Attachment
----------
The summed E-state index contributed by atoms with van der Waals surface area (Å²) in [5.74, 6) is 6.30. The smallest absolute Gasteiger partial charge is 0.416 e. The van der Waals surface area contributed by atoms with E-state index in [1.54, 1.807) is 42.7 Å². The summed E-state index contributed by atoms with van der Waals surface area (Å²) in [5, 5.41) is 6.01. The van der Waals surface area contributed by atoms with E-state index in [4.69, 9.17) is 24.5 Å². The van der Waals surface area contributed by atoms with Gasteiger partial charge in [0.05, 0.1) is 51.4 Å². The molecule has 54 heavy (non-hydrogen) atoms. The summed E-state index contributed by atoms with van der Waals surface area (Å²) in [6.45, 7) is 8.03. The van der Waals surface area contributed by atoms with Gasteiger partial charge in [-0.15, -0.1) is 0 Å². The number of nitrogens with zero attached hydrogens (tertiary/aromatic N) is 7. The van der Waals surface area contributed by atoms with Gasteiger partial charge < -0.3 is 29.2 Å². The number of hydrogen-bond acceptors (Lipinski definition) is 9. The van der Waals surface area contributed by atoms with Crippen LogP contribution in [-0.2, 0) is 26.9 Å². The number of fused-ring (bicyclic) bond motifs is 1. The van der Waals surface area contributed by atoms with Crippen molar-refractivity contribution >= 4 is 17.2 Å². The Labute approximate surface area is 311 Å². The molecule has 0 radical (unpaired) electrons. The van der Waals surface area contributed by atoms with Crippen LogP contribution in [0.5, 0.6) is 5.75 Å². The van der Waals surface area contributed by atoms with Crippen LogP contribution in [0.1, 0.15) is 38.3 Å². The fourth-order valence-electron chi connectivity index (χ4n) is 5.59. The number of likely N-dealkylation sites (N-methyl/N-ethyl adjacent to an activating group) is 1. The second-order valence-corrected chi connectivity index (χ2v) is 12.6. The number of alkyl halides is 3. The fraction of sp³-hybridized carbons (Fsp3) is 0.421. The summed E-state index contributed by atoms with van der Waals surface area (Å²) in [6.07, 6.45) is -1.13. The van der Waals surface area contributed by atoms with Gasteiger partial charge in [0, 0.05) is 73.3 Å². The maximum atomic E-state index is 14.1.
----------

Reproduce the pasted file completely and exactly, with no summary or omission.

The summed E-state index contributed by atoms with van der Waals surface area (Å²) in [5.74, 6) is 6.30. The smallest absolute Gasteiger partial charge is 0.416 e. The van der Waals surface area contributed by atoms with E-state index in [1.54, 1.807) is 42.7 Å². The summed E-state index contributed by atoms with van der Waals surface area (Å²) in [5, 5.41) is 6.01. The van der Waals surface area contributed by atoms with E-state index in [4.69, 9.17) is 24.5 Å². The van der Waals surface area contributed by atoms with Gasteiger partial charge in [0.05, 0.1) is 51.4 Å². The molecule has 54 heavy (non-hydrogen) atoms. The summed E-state index contributed by atoms with van der Waals surface area (Å²) in [6.45, 7) is 8.03. The van der Waals surface area contributed by atoms with Gasteiger partial charge in [-0.15, -0.1) is 0 Å². The number of nitrogens with zero attached hydrogens (tertiary/aromatic N) is 7. The van der Waals surface area contributed by atoms with Gasteiger partial charge < -0.3 is 29.2 Å². The number of hydrogen-bond acceptors (Lipinski definition) is 9. The van der Waals surface area contributed by atoms with Crippen LogP contribution in [-0.2, 0) is 26.9 Å². The number of fused-ring (bicyclic) bond motifs is 1. The van der Waals surface area contributed by atoms with Crippen molar-refractivity contribution >= 4 is 17.2 Å². The Labute approximate surface area is 311 Å². The molecule has 0 radical (unpaired) electrons. The van der Waals surface area contributed by atoms with Crippen LogP contribution in [0.5, 0.6) is 5.75 Å². The van der Waals surface area contributed by atoms with Crippen LogP contribution in [0.1, 0.15) is 38.3 Å². The fourth-order valence-electron chi connectivity index (χ4n) is 5.59. The number of likely N-dealkylation sites (N-methyl/N-ethyl adjacent to an activating group) is 1. The second-order valence-corrected chi connectivity index (χ2v) is 12.6. The number of alkyl halides is 3. The fraction of sp³-hybridized carbons (Fsp3) is 0.421. The summed E-state index contributed by atoms with van der Waals surface area (Å²) in [6.07, 6.45) is -1.13. The van der Waals surface area contributed by atoms with Gasteiger partial charge in [0, 0.05) is 73.3 Å². The maximum atomic E-state index is 14.1.